Facebook's Stock Flop Is an Allegory for Facebook Itself

Investors may "Like" Mark Zuckerberg and Facebook, but that affection may be limited to a cartoon thumbs-up.

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Facebook's public debut on the stock market ended up being a financial allegory for the social networking site itself. Buzz-spreaders do not necessarily ended up becoming actual investors. That's not surprising, considering that your Facebook friends are not really your friends.

The stock was offered at an initial public offering of $38, and ended up capturing just $38.23 a share, hardly the performance expected from the much-hyped stick. And as Bloomberg Businessweek reports, Morgan Stanley propped up the stock to keep it from dropping.

[See a collection of political cartoons on the economy.]

But is that really a surprise? Facebook, while a creative and wildly popular venture, is based on a bit of artifice. Here is a website where almost anyone can have "friends," even if they don't have any in-person friends. I've gotten "friend" requests from people I don't even know. What is their quest? To run up their lists of friends to impress other would-be friends, hoping that someday one of these people might actually show up in person and agree to catch a movie together?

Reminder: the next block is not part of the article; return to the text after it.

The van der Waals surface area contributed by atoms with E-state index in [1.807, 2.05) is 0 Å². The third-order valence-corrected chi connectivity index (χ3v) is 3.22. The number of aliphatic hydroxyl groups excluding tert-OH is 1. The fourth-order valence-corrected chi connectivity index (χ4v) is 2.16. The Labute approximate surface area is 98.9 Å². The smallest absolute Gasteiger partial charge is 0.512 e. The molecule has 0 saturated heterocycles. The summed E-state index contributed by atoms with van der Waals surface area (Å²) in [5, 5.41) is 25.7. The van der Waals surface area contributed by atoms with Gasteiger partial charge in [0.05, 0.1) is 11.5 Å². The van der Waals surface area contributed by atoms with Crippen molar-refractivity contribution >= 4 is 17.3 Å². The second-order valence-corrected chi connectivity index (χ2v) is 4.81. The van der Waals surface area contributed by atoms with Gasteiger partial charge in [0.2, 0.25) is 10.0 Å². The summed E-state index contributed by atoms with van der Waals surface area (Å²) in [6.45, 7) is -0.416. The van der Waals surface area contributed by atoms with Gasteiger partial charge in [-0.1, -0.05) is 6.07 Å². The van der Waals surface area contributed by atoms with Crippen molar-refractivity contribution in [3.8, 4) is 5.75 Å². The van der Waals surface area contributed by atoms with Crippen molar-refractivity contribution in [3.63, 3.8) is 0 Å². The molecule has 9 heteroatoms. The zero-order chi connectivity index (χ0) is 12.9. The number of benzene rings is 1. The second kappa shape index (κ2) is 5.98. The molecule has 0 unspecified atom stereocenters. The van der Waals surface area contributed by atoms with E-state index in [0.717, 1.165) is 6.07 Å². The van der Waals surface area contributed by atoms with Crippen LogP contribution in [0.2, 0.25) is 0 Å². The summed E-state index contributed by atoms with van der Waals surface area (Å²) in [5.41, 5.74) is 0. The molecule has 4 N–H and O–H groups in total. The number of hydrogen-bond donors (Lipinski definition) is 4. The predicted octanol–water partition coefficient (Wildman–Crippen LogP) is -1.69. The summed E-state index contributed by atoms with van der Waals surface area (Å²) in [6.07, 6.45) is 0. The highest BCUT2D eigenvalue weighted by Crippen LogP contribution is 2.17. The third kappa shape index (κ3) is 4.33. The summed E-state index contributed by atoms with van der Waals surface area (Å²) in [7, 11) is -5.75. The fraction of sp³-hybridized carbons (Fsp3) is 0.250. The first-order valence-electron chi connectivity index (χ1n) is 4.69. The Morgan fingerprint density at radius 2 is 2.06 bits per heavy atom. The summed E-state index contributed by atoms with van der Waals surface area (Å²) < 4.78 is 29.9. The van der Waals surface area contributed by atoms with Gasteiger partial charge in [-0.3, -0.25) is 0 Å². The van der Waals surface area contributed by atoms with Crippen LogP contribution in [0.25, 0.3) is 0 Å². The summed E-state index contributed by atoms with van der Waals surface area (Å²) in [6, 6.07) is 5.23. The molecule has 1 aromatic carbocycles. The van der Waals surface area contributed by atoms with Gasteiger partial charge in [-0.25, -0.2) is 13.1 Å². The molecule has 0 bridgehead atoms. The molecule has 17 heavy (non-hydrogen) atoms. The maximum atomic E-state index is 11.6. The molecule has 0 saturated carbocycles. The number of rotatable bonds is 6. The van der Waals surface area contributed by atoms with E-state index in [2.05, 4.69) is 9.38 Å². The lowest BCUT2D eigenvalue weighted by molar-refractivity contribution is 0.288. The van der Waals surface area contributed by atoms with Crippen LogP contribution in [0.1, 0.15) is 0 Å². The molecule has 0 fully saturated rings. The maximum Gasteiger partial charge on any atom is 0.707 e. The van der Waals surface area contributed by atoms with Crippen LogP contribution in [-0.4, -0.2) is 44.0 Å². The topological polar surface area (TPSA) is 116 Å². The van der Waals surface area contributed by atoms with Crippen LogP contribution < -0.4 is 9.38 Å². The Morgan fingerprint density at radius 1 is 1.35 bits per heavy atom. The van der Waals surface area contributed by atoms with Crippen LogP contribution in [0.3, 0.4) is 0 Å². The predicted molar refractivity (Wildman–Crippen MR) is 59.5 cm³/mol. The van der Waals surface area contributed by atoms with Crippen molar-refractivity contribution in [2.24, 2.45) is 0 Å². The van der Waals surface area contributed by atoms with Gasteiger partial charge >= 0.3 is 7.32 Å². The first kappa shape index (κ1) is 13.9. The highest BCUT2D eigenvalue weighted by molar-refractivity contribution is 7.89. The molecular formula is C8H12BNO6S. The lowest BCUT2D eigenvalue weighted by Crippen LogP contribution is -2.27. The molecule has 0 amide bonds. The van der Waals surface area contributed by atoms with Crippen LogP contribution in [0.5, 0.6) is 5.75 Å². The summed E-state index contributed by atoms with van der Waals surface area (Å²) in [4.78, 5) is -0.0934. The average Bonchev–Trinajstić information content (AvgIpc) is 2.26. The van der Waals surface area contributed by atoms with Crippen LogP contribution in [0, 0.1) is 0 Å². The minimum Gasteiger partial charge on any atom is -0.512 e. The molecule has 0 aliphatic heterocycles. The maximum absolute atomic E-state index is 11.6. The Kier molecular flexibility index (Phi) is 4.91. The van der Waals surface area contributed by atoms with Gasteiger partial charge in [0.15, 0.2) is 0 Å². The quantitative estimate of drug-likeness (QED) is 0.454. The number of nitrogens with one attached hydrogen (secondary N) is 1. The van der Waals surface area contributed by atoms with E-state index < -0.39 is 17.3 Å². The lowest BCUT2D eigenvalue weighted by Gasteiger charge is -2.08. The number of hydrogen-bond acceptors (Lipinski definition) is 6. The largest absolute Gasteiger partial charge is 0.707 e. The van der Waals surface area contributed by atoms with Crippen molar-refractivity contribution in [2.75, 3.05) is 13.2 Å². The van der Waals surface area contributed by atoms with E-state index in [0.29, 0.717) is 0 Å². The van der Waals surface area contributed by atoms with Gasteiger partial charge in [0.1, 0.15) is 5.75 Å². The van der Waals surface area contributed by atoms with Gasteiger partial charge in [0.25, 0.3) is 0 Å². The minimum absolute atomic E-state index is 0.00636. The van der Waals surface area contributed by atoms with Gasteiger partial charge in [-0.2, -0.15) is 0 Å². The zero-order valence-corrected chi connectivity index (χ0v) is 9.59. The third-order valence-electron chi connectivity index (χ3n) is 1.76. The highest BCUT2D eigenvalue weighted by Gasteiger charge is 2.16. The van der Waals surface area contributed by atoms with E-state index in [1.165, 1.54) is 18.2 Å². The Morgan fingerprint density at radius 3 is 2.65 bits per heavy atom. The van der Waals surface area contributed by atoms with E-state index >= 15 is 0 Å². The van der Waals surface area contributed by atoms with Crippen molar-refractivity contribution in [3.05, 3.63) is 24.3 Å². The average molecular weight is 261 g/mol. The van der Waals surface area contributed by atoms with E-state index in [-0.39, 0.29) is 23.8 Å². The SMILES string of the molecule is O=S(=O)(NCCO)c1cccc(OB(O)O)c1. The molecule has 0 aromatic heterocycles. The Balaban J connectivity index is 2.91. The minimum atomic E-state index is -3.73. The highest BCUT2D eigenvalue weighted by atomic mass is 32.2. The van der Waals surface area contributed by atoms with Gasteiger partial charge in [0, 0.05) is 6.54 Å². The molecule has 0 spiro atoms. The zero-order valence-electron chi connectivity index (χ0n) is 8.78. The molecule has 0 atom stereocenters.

I've had grown adults, with hurt expressions, ask why I haven't "friended" them on Facebook. In some cases, these are people I hardly see anyway—what is the point of reading useless "updates" (I'm getting on the plane! I'm locking my tray table and putting my seat into an upright position! I'm turning off my iPho…)? I can understand casually keeping in touch with far-away friends and families through Facebook. But if you have to go on someone's website to find out what they're up to and whom or what they "Like" (Facebook, somewhat kindly, doesn't offer the option of dis-"Liking" someone), they're not really your friends. They're people looking for an excuse to procrastinate at work.

[Rick Newman: Why Mark Zuckerberg Might Be Too Successful]

So while the offering of the Facebook stock didn't prove to be as impressive as the build-up, it was really not a shock. It's a fascinating idea, but the business doesn't actually make anything tangible or create anything. Further, no one has been able to figure out how to monetize the Internet—at least, not without a pay wall, which would destroy the whole inclusive idea behind Facebook. Fascination is one thing. Plunking down actual cash is another. Investors may "Like" Mark Zuckerberg and Facebook, but that affection may be limited to a cartoon thumbs-up.

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